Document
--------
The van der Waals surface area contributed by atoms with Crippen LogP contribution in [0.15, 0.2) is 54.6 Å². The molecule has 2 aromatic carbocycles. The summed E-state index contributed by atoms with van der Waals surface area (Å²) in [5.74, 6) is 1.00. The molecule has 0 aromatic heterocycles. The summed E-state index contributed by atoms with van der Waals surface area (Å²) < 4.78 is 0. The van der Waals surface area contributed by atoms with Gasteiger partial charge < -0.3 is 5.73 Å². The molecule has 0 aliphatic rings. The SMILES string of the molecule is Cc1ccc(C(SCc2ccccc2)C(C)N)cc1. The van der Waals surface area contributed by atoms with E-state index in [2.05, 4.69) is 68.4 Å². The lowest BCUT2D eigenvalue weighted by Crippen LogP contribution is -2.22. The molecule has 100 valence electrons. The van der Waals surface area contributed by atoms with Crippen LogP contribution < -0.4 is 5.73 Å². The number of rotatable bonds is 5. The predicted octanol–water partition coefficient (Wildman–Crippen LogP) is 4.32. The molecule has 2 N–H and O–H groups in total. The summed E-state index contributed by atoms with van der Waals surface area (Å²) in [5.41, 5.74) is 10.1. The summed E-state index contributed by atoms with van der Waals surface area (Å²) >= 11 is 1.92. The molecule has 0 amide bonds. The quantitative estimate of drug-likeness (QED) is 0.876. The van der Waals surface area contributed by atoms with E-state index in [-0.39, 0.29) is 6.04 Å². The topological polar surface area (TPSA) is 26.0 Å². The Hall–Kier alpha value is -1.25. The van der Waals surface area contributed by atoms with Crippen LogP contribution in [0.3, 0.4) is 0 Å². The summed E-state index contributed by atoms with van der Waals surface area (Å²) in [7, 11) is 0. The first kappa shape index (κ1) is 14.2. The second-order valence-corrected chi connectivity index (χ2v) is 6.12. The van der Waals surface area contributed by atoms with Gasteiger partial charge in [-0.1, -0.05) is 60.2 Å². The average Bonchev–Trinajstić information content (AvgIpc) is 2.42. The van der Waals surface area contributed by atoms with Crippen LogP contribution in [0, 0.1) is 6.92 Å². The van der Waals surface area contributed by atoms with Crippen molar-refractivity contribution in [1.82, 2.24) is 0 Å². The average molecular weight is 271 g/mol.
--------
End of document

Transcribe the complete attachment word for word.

The van der Waals surface area contributed by atoms with Crippen LogP contribution in [0.15, 0.2) is 54.6 Å². The molecule has 2 aromatic carbocycles. The summed E-state index contributed by atoms with van der Waals surface area (Å²) in [5.74, 6) is 1.00. The molecule has 0 aromatic heterocycles. The summed E-state index contributed by atoms with van der Waals surface area (Å²) < 4.78 is 0. The van der Waals surface area contributed by atoms with Gasteiger partial charge < -0.3 is 5.73 Å². The molecule has 0 aliphatic rings. The SMILES string of the molecule is Cc1ccc(C(SCc2ccccc2)C(C)N)cc1. The van der Waals surface area contributed by atoms with E-state index in [2.05, 4.69) is 68.4 Å². The lowest BCUT2D eigenvalue weighted by Crippen LogP contribution is -2.22. The molecule has 100 valence electrons. The van der Waals surface area contributed by atoms with Crippen LogP contribution < -0.4 is 5.73 Å². The number of rotatable bonds is 5. The predicted octanol–water partition coefficient (Wildman–Crippen LogP) is 4.32. The molecule has 2 N–H and O–H groups in total. The summed E-state index contributed by atoms with van der Waals surface area (Å²) in [5.41, 5.74) is 10.1. The summed E-state index contributed by atoms with van der Waals surface area (Å²) >= 11 is 1.92. The molecule has 0 amide bonds. The quantitative estimate of drug-likeness (QED) is 0.876. The van der Waals surface area contributed by atoms with E-state index in [-0.39, 0.29) is 6.04 Å². The topological polar surface area (TPSA) is 26.0 Å². The Hall–Kier alpha value is -1.25. The van der Waals surface area contributed by atoms with Crippen LogP contribution in [0.3, 0.4) is 0 Å². The summed E-state index contributed by atoms with van der Waals surface area (Å²) in [7, 11) is 0. The first kappa shape index (κ1) is 14.2. The second-order valence-corrected chi connectivity index (χ2v) is 6.12. The van der Waals surface area contributed by atoms with Gasteiger partial charge in [-0.1, -0.05) is 60.2 Å². The average Bonchev–Trinajstić information content (AvgIpc) is 2.42. The van der Waals surface area contributed by atoms with Crippen LogP contribution in [0, 0.1) is 6.92 Å². The van der Waals surface area contributed by atoms with Crippen molar-refractivity contribution in [1.82, 2.24) is 0 Å². The average molecular weight is 271 g/mol.